The eye works like a camera. It has two parts, a lens and a film. The film layer lines the back wall of the eyes and is called the retina. It has arteries that provide it blood flow and veins which drain the blood. Diabetic changes are characterized by outpouching of normal blood vessels called microaneurysms.
Patients with mild diabetic retinopathy have only a few microaneurysms which are not causing any visual changes. Therefore, no treatment is required at this point.
What can patients do to decrease their risk of diabetic eye disease worsening and requiring treatment?
Here are the goals from the perspective of an ophthalmologist:
Maintain a hemoglobin A1C of 7 or less. This is an average blood sugar of 154.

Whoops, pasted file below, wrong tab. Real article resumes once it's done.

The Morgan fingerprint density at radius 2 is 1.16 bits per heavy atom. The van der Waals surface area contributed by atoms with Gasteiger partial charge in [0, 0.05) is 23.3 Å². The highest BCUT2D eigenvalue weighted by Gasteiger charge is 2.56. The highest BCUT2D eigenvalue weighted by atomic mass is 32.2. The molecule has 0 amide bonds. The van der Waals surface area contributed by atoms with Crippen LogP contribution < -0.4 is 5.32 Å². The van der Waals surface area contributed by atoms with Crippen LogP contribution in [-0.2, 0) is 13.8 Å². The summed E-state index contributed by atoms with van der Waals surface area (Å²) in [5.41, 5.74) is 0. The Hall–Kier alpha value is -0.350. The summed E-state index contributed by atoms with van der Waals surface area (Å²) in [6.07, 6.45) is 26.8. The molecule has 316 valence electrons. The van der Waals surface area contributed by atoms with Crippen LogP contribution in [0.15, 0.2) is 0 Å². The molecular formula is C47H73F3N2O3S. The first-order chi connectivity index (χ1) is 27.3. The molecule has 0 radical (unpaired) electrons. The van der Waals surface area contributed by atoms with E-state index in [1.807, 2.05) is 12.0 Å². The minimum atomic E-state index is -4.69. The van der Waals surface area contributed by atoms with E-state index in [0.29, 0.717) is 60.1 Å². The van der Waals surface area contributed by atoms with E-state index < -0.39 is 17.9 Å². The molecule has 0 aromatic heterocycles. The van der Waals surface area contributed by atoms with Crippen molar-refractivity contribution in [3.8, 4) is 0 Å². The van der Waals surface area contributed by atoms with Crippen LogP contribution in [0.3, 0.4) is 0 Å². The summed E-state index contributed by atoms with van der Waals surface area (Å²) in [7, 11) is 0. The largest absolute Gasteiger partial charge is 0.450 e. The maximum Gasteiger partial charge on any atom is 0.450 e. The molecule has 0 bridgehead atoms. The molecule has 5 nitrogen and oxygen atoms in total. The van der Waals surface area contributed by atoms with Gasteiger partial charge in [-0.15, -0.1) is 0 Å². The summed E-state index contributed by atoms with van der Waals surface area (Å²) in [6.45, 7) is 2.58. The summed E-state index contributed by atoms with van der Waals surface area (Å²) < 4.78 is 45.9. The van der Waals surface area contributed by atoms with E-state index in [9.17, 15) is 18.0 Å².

Maintain a blood pressure of 140/90 or less
Your other healthcare professionals will be the one to manage blood sugars, blood pressure, and recommend additional goals.
Many people at this stage wonder why they need to come see their eye care specialist every 9-12 months for this condition.
The reason why is because the condition can progress from mild diabetic retinopathy to other types which require treatment. It is very uncommon for this condition to progress from a mild stage to a more advanced stage in 9-12 months. However, if your doctor does notice worsening at the next visit, they will shorten the distance between follow-up visits. This allows you and your doctor to stay on top of any changes and initiate treatment if needed. In general, early treatment of diabetic eye disease can reverse diabetic changes and restore vision completely.
Nearly all patients who continue to follow-up with their eye care specialists as recommended will continue to see well during their lifetime.
I hope you found this information helpful.
Please reach out to your eye care specialists if you have additional questions or concerns.